How many dictionaries change their definition of a word in response to its use by a Prime Minister? My guess is not many. But this is precisely what happened after Australian Prime Minister Julia Gillard gave an impassioned response to the leader of the opposition for his repeated use of sexist language late last year. Subsequently, Gillard’s speech was viewed by millions of people worldwide who were appalled by male attitudes and behaviour toward women in power.
In the aftermath of this event, Australia’s Macquarie Dictionary updated its definition of the word “misogyny”, deciding that a modern understanding of this word would indeed imply “entrenched prejudice against women” as well as, or instead of, the old definition of pathological hatred of them.
The events leading up to this incident raise the question of why women in power attract more personal and more vitriolic criticism than do powerful men. Surely women who have succeeded in obtaining power have got there because of talent and a capacity for hard work. And these are desirable traits in a leader, aren’t they? Women who are in leadership roles are likely to have these characteristics in abundance, given that it is much harder for women to rise up through the hierarchy than it is for men. So why should they be vilified?
An obvious answer to this question is prejudice. But how are prejudices against powerful women formed? One response relates to the cultural baggage that we each carry around. Individuals are strongly affected by social custom and conditioning, and many of us never question the tenets that have guided us from infancy. Yet a society’s overt and covert rules about how each gender should behave can result in a loss of identity should we see others deviate from that code. Analogously we experience a loss of identity if we ourselves deviate from that code, and this loss acts as a kind of sanction ensuring the code is perpetuated.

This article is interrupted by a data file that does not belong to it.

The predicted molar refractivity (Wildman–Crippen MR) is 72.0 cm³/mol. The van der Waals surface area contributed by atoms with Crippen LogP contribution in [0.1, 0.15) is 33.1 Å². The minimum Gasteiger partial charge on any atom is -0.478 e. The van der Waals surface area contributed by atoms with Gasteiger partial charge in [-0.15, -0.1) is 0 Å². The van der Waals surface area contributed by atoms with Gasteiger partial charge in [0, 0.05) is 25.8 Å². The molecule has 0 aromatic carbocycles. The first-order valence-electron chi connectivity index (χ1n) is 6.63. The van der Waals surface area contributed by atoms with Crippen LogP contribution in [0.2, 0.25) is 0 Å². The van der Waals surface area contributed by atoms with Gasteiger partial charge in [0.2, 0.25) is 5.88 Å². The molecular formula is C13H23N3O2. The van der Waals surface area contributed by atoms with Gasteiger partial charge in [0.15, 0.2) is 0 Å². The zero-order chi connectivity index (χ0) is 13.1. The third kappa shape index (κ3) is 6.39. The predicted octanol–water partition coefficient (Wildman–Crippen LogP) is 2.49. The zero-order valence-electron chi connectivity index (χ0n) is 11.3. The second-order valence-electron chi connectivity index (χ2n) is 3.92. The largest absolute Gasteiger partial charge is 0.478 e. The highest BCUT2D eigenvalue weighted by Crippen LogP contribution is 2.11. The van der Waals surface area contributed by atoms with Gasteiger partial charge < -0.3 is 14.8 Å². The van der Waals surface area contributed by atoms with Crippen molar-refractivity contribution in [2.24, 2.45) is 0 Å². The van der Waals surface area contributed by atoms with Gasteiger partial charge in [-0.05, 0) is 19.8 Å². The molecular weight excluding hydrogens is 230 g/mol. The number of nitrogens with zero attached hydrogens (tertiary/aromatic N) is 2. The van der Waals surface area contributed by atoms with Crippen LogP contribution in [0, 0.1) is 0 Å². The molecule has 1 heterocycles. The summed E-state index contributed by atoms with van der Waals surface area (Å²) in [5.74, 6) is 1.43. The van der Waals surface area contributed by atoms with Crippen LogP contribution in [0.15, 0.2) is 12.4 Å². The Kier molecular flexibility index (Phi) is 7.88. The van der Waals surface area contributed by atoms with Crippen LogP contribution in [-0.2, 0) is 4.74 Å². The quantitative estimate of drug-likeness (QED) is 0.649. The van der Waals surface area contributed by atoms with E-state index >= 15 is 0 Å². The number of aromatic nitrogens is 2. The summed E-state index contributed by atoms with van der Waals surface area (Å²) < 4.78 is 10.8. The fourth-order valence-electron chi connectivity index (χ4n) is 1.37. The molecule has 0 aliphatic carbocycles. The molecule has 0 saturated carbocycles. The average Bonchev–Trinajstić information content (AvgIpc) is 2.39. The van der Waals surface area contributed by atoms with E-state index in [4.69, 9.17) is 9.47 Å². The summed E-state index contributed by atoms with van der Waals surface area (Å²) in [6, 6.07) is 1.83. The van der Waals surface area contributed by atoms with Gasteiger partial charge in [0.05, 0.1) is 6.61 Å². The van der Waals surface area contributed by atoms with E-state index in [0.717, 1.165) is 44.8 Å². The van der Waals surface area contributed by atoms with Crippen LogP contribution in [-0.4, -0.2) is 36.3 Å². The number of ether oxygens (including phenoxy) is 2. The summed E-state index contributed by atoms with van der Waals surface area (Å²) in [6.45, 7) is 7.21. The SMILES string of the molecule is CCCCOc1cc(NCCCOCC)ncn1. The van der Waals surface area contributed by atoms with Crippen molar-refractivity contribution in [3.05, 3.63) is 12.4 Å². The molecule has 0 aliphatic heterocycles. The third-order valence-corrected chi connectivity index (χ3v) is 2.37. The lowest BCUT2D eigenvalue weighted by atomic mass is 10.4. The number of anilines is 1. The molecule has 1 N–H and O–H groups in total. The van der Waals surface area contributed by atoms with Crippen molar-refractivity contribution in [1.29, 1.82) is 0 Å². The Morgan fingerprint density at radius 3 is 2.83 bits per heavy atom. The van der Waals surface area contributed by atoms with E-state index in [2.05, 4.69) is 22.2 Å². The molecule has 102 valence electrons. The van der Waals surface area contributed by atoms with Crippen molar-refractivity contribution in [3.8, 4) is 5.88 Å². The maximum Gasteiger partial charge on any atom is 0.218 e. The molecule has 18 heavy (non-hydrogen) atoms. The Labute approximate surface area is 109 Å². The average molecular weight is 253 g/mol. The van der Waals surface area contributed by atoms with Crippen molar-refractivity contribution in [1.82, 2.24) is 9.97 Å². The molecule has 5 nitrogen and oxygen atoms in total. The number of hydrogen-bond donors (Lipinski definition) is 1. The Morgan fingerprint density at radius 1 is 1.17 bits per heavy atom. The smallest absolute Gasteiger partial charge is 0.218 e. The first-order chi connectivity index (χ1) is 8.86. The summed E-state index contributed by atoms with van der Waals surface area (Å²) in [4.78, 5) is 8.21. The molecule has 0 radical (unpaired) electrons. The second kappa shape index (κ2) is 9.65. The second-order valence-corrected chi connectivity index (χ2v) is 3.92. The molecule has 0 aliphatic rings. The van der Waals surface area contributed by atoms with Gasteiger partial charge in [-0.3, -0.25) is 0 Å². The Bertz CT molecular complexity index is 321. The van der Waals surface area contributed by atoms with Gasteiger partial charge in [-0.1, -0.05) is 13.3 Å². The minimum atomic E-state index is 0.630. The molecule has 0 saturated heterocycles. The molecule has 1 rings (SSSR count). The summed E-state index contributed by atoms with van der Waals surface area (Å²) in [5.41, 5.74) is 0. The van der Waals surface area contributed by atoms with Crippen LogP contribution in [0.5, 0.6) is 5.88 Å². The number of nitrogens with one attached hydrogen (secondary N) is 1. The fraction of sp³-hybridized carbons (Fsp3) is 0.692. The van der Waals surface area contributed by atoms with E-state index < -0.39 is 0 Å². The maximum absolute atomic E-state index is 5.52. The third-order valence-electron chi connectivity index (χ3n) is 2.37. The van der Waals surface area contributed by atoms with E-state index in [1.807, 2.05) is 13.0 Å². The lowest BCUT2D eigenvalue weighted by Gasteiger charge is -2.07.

Given this, men – and some women – may well be happier if they see men in higher-ranking positions, because this fits in with the type of behaviour dictated by social custom. The discomfort experienced by many when a woman does attain a powerful position may then be expressed in deep hostility – and yes, misogyny.
Covert cultural values are not only found across societies, but also within organisations, be they businesses and companies, public sector institutions, political parties or government departments. Gender differences in attitudes and practices within an organisation relate to its gender composition.
“Negative attitudes toward women are likely to decline as the proportion of women in top
The more dominant is a particular group within an institution, the more likely is the gender identity of that group to predominate. And the more likely is that group to act as a gatekeeper, to ensure that new hires follow the dominant culture. Anyone who differs in an obvious way – such as through their gender – will not be looked on kindly. Indeed, the greater the sex-ratio in any group, the more likely is any minority newcomer to be perceived stereotypically.